Pop Culture

Radiohead, Feist among best albums of 2007

2007 was a year of duality for music.

While the industry continued to tank, it was quietly a very good year for rock ’n’ roll and indie music. The Boss returned with his old band, the Police actually got along and even Led Zeppelin reunited. The most exciting music was busy breaking down barriers. Arcade Fire played in intimate churches; Web site TakeAwayShows.com and the film “Once” returned music to the streets; and a certain British band eliminated a very big middle man.

1. “In Rainbows,” Radiohead
The much-ballyhooed online release of “In Rainbows” in some ways obscured what an excellent album it is. The opener, “15 Step,” begins with a cold electronic beat that sounds like recently typical Radiohead or Thom Yorke’s 2006 solo album. But 41 seconds in, Johnny Greenwood enters with a beautiful, languorous guitar line. From then on, the band gradually lets the melody take over, particularly on songs like the midnight ballad “Nude” and the soulful show-stopper “Reckoner.” With Radiohead, you’re always on guard for the crash, the shattering of brightness — but on “In Rainbows,” they let the light linger.

2. “We Were Dead Before the Ship Even Sank,” Modest MouseThere is so much to gather from this sprawling, schizophrenic album. You have former Smiths guitarist Johnny Marr suddenly in the band. You have a group completely ignoring the thrust of fame that came from its 2004 hit, “Float On.” And you have Modest Mouse’s persistent, ever-growling excellence. On this, the band’s best disc since 1997’s “Lonesome Crowded West,” the rollicking id that is Isaac Brock surfs through nautical themes, carbon stealing and little motels — and it all adds up to a fascinating mess.

3. “Ga Ga Ga Ga Ga,” SpoonFans of this Austin, Texas-based band have been waiting for Britt Daniel and company to make the album they always had in them. Well, this is it. After several exceptional but imperfect discs, “Ga Ga Ga Ga Ga” is a tightly honed collection of ten tracks, including both their trademark sparse arrangements (“The Ghost of You Lingers”) and robust, hi-fi rockers (“The Underdog”). On the melancholic “Finer Feelings,” Daniel looks for love in the pages of Memphis newspaper The Commercial Appeal — surely a more metaphorically-named paper than USA Today.

4. “Person Pitch,” Panda BearThis album sounds like the future. Working alone on his computer, Noah Lennox (whose stage name is Panda Bear) builds loops and layers of psychedelia around his ethereal, sun-drenched melodies. Anything you might call “fractured Beach Boys” isn’t for everyone, but Lennox’s nearly indescribable music — particularly the transcendent “Bros” — feels like a landmark achievement. (His home band, Animal Collective, also released a great album in 2007: “Strawberry Jam.”)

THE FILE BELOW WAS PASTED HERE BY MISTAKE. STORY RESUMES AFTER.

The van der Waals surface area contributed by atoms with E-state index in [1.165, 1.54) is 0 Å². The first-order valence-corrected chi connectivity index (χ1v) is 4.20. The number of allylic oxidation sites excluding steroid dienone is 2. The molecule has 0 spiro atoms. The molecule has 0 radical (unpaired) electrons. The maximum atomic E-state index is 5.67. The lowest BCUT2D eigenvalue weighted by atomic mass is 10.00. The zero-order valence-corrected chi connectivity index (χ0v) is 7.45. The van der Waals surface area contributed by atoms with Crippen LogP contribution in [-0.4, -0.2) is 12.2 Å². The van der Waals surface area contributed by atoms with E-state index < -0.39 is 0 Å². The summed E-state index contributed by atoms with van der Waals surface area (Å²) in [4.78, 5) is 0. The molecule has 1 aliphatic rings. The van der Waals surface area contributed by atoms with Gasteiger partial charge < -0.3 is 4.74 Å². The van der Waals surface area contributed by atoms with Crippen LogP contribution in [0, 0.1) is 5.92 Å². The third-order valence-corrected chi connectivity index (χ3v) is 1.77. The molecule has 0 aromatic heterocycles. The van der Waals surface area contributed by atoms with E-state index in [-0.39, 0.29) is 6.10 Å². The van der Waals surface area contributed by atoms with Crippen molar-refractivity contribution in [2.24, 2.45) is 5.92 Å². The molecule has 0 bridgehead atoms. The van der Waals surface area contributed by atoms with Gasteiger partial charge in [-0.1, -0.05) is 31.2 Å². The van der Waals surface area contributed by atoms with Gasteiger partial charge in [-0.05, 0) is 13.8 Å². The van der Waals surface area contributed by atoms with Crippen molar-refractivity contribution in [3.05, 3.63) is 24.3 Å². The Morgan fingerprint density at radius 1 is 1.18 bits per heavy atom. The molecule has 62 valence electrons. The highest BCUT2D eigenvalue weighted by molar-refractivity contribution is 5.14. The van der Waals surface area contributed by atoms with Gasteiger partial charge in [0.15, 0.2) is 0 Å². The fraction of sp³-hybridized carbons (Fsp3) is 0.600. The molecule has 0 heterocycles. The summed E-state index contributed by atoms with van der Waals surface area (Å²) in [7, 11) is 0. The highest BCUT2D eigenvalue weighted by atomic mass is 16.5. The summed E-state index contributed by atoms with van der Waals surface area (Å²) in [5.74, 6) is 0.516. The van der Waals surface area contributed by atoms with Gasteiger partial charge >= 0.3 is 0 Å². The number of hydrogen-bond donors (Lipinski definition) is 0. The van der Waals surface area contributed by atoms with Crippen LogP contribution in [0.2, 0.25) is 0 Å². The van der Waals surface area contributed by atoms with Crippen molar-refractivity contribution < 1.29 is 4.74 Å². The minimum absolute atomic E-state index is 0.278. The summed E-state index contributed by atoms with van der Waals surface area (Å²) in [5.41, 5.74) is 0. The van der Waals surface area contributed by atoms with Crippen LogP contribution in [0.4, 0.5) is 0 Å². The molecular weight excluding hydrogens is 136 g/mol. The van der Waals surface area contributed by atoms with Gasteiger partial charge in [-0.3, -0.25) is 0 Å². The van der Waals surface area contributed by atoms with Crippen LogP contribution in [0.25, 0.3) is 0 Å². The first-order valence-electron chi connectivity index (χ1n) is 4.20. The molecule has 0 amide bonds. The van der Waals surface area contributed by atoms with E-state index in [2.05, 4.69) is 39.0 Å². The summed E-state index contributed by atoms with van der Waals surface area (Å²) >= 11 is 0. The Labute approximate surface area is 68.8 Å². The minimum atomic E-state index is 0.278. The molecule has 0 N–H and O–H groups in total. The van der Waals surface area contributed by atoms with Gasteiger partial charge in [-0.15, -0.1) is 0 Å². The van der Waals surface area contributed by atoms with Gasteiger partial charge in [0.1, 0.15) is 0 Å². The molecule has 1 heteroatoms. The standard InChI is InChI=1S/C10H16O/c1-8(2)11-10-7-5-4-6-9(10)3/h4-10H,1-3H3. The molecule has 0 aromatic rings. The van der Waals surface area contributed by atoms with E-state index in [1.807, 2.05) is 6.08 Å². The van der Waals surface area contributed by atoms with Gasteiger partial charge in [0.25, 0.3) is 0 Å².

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    From 1973's "Greetings from Asbury Park" to his newest album, Bruce Springsteen and the E Street Band have continued to define American rock and roll.

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    Bruce Springsteen performs on stage on May 27, 2012, in Cologne, Germany.

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    Bruce Springsteen and his wife, Patti Scialfa, watch their daughter, Jessica Springsteen, compete at Windsor Horse Show on May 12, 2011, in Windsor, England.

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    Bruce Springsteen, left, and Jimmy Fallon sing "Sexy and I Know It" on March 2, 2012.

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    Bruce Springsteen, left, and Steven Van Zandt perform onstage at the 54th Annual GRAMMY Awards held at Staples Center on Feb. 12, 2012, in Los Angeles.

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    Musicians Joan Baez, left, Springsteen, center, and Pete Seeger appear onstage at the Clearwater Benefit Concert celebrating Seeger's 90th Birthday at Madison Square Garden in New York on May 3, 2009.

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    Springsteen and the E Street Band perform during the Super Bowl XLIII halftime show during the game between the Arizona Cardinals and the Pittsburgh Steelers at Raymond James Stadium in Tampa, Fla., on Feb. 1, 2009.